At Your Service
January 25, 2011
When you wash your clothes, do you ever wonder how you’d clean them without a washing machine? People in developing countries don’t, well, because they can’t. Washing clothes anywhere other than scrubbing on a riverside rock is a completely foreign concept. So is taking a private shower.
But thanks to a group of service-minded students like senior engineering major Justin Boucher, the people of El Incendio (in the San Lorenzo province of Nicaragua) now have a washing station, replete with two private showers and a pair of clothes-washing basins.
Last spring, Boucher and a group of his classmates spent spring break working with a Spanish non-profit to help improve water quality for El Incendio residents. Traveling on behalf of CSLEPS – NC State’s Center for Student Leadership and Ethics and Public Service – the students chose to spend their academic breaks immersed in the culture and customs of the South American country while completing acts of service for the local community.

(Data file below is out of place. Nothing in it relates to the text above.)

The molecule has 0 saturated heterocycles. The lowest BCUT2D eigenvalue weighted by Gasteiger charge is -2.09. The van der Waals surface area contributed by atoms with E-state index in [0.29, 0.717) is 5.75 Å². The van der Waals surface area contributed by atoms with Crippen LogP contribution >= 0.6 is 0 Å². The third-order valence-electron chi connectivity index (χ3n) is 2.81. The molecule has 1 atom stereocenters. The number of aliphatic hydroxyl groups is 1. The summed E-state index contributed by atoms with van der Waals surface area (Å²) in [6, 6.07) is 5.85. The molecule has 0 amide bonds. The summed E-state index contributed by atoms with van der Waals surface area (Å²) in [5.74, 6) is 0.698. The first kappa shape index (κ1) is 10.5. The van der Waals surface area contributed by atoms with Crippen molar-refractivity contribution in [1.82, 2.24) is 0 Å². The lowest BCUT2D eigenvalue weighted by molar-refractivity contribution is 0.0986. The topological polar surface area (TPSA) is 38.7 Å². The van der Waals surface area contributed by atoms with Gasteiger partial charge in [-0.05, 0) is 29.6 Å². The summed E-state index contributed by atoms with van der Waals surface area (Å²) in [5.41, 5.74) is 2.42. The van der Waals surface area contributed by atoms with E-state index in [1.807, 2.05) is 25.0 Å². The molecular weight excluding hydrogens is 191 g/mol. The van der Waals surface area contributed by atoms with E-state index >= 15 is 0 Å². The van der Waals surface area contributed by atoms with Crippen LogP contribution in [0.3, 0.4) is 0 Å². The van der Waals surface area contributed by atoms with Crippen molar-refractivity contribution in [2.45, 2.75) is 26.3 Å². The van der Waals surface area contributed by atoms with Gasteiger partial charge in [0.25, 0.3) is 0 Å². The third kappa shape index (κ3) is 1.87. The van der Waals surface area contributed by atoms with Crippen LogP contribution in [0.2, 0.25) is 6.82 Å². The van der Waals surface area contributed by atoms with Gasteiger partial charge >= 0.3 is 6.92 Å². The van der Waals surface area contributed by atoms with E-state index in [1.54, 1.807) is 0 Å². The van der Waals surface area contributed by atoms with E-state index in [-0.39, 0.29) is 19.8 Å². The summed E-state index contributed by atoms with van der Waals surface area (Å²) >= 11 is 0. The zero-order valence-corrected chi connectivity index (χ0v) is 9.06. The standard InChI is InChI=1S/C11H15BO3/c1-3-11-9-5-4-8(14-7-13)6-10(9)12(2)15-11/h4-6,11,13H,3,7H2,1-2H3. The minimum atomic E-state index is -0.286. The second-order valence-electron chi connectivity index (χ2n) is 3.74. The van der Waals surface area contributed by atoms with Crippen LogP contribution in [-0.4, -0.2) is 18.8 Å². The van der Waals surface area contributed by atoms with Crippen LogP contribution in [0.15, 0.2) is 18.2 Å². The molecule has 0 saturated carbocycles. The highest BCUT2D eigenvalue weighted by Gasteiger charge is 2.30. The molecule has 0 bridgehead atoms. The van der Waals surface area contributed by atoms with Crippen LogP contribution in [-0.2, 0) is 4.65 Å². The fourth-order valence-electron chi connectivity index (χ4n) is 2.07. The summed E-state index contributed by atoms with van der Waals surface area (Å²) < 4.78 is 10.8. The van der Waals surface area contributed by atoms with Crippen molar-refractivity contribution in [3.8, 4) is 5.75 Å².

With Alternative Spring Break locations as diverse and in-need as Alaska, Italy and Louisiana, Boucher chose Nicaragua because the service project focused on water quality in a setting with no existing infrastructure.
“As an environmental engineering major, I wanted to see what kind of sustainable projects I could get involved with abroad,” the Saxapahaw, NC, native said. “There really was no other way I could gain an understanding of what that meant other than going there and getting hands-on experience, even if just for a week.”
The team spent long hours in the hot sun working only with their hands.
“Everything we did was done by hand,” Boucher said. “There were no trucks and no machinery.
“It was an eye opener to see how much work you must do to get things done.”
The experience did not deter Boucher from his career goals. After graduation he plans to continue helping those in developing countries benefit from improved systems.
“To see what the rest of the world goes through and to see how I can become a part of making a difference is a big part of where I want to go with my career in the future,” he said.
But first, Boucher will return to Nicaragua in March for his senior year spring break – this time as a team lead.